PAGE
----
HOUSTON - Just like Houston has picked itself up after Hurricane Harvey's destruction, Houston Dynamo head coach Wilmer Cabrera wants his side to do the same after the Orange dropped points at home for the first time this season.
"We are very disappointed with the result but now we have to move on. We can't be crying. We have to move on," Cabrera said. "We have to get up and move on. And clean everything and try to clean the things we didn't do well. We didn't play well as we wanted and we didn't play as sharp as we wanted to."
That the loss came against the last-place Colorado Rapids means nothing to Cabrera, who noted that every MLS team is "strong and difficult" to play against.
One thing is certain, Cabrera does not want to make excuses for his team's play. He doesn't want to hear how some of his players were traveling, or how the Hurricane and the time off could have had anything to do with his team's performance.
To put it simply, Cabrera says his team just didn't play well. And it couldn't have come at a worse time. The club desperately wanted the victory to raise the city's spirits and keep their unbeaten home streak intact but the Rapids played the role of spoiler.
Dynamo midfielder Juan David Cabezas said the game's results bring sadness to the players considering everything that transpired in Houston over the past two weeks.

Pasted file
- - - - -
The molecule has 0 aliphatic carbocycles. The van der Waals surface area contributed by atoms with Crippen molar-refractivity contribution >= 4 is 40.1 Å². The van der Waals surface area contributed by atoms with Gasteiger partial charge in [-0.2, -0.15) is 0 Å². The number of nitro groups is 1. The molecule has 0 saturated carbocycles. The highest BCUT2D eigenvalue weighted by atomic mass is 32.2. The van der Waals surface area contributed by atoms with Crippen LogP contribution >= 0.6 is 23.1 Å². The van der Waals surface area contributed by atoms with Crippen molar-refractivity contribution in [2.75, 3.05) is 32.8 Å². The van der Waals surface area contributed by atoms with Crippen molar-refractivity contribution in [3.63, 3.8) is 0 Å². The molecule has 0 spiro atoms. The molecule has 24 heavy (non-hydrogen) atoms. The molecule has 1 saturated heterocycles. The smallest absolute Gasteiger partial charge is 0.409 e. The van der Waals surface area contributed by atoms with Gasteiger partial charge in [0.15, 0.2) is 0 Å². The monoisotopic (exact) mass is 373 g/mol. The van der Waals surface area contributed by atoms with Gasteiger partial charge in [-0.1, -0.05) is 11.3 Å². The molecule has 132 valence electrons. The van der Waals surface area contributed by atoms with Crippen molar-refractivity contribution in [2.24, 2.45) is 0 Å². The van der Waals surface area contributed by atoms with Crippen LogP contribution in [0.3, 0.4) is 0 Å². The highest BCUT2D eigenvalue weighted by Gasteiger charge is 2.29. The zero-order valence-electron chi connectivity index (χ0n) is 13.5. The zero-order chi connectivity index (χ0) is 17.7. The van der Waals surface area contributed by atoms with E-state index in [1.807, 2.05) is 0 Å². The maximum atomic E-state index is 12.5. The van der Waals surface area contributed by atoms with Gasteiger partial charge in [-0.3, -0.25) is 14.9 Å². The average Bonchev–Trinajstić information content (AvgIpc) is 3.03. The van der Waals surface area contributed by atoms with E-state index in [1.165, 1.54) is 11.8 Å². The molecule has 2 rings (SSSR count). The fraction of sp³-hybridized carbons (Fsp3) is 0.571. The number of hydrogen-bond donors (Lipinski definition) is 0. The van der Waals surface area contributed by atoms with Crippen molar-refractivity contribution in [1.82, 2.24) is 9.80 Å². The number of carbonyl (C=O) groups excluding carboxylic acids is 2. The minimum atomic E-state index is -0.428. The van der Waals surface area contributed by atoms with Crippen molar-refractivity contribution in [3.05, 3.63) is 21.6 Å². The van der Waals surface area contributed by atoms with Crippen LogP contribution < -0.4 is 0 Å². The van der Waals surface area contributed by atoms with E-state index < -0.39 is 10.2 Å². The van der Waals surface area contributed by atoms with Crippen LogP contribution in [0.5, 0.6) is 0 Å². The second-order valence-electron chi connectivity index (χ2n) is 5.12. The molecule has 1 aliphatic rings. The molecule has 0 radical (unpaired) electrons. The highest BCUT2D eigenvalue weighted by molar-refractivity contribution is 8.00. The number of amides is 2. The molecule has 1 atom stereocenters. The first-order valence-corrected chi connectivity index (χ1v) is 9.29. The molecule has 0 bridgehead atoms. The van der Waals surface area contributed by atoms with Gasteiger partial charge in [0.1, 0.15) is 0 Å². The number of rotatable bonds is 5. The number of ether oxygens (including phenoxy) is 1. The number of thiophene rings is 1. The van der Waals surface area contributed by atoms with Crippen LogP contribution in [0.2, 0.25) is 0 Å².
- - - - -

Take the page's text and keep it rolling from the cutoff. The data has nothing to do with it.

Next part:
The Dynamo may not have given their fans a win on Saturday but the club does get an assist as it relates to Hurricane Harvey relief efforts.
"We were in the office last Friday for the first time after the storm and we came back to a situation where it wasn't business as usual," Dynamo President Chris Canetti said. "We needed to figure out what's the best way to move forward as an organization."
The solution the club came up with was to call every season ticket holder personally to check on them and see if they were okay and if they were in need of supplies.
It was all hands on deck as Canetti, Dynamo Vice President Matt Jordan, and other front office members got on the phones and started calling season ticket holders.
Some of the ones called took to Twitter to thank the club for the gesture.
"I actually encountered a fan whose house was a total loss. I met him today at the game for the first time and I brought him behind the scenes to meet the players," Canetti said.
"And the smile on his and his family's face was spectacular. His house is severely damaged but he's here at the Dynamo game for a couple of hours. And even though we lost it brought some normalcy to his life."
The Dynamo have seven games remaining in the season, and while losing at home has been far from the norm this season for the Orange, just getting to play the game for its fans was a victory on its own.